17. Types of organization • Extraction- produce goods by extracting from earth example : Agriculture, mining oil and gas exploration and producing companies. 2. Manufacturing –produce goods by processing of raw materials into finished goods Ex- car manufacturing, fertilizer manufacturing, pharmaceutical and drug manufacturing companies. 3. Services – produce service only. Ex-Banking, insurance, transportation, universities , hospitals, mgmt. consultancy, legal firms etc. Presentation Title | September 3, 2014 | <document classification>

  18. Organization Structure: • An organizational structure defines how job tasks are formally divided , grouped and coordinated • It defines what are the organisational components , their relationship and hierarchy. • It defines the arrangement and interrelationship of component parts and position in an organization. • It provides guidelines on : division of work into activities, linkage between different functions, hierarchy, authority structure, authority relationship and coordination with the environment Presentation Title | September 3, 2014 | <document classification>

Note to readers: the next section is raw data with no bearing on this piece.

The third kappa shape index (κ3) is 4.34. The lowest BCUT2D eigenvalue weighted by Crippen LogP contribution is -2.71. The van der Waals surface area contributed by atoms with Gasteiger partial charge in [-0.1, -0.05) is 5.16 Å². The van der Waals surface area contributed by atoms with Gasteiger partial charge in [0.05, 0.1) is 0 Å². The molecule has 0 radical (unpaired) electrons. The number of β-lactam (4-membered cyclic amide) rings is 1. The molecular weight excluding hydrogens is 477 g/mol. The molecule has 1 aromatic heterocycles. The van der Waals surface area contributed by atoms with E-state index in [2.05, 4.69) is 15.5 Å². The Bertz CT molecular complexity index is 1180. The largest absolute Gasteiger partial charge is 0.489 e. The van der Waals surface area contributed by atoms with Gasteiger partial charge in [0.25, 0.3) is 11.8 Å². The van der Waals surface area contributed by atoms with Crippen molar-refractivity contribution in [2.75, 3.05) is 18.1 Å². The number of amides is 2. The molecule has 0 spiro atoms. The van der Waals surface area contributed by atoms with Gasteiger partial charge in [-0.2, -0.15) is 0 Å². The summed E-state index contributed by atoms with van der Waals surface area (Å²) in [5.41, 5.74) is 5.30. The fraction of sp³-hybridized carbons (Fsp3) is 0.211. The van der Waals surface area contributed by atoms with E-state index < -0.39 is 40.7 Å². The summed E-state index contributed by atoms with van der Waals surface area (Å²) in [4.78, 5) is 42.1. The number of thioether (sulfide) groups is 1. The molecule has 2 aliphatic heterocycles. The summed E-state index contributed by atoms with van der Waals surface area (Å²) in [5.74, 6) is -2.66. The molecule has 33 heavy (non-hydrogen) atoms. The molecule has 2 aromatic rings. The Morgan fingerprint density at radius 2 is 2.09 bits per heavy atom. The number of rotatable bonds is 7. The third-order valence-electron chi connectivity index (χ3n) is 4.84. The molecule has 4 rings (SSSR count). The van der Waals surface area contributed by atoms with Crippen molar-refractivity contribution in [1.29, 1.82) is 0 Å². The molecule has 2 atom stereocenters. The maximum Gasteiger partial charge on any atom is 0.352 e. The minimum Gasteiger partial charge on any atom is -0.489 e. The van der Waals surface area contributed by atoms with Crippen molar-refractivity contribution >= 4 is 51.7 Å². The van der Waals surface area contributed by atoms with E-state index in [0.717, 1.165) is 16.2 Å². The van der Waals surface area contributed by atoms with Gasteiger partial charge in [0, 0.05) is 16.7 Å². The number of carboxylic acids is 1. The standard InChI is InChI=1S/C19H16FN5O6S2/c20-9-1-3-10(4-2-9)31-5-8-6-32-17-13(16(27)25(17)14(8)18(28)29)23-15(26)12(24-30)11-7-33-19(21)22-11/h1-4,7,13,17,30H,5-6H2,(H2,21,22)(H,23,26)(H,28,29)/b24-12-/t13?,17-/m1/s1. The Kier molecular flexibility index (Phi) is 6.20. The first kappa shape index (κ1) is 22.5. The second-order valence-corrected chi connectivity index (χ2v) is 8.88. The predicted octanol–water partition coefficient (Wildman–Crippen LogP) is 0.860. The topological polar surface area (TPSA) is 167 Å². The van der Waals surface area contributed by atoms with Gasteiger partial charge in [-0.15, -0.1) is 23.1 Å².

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  20. Organization structure answer to : • who goes where? • What do they do? • What are the positions and how are they grouped? • What is the reporting sequence? • What is each person, and each unit responsible for? • How does authority / accountability flow?qw Presentation Title | September 3, 2014 | <document classification>

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  22. Key elements of organizational structure : • 1. Work specialisation or division of labour • 2. Departmentalisation 3.chain of command –to whom do I go if I have a problem 4. Centralization and decentralization 5. Span of control – how many employees a manager efficiently and effectively direct. 6. Formalisation-standardization of jobs Presentation Title | September 3, 2014 | <document classification>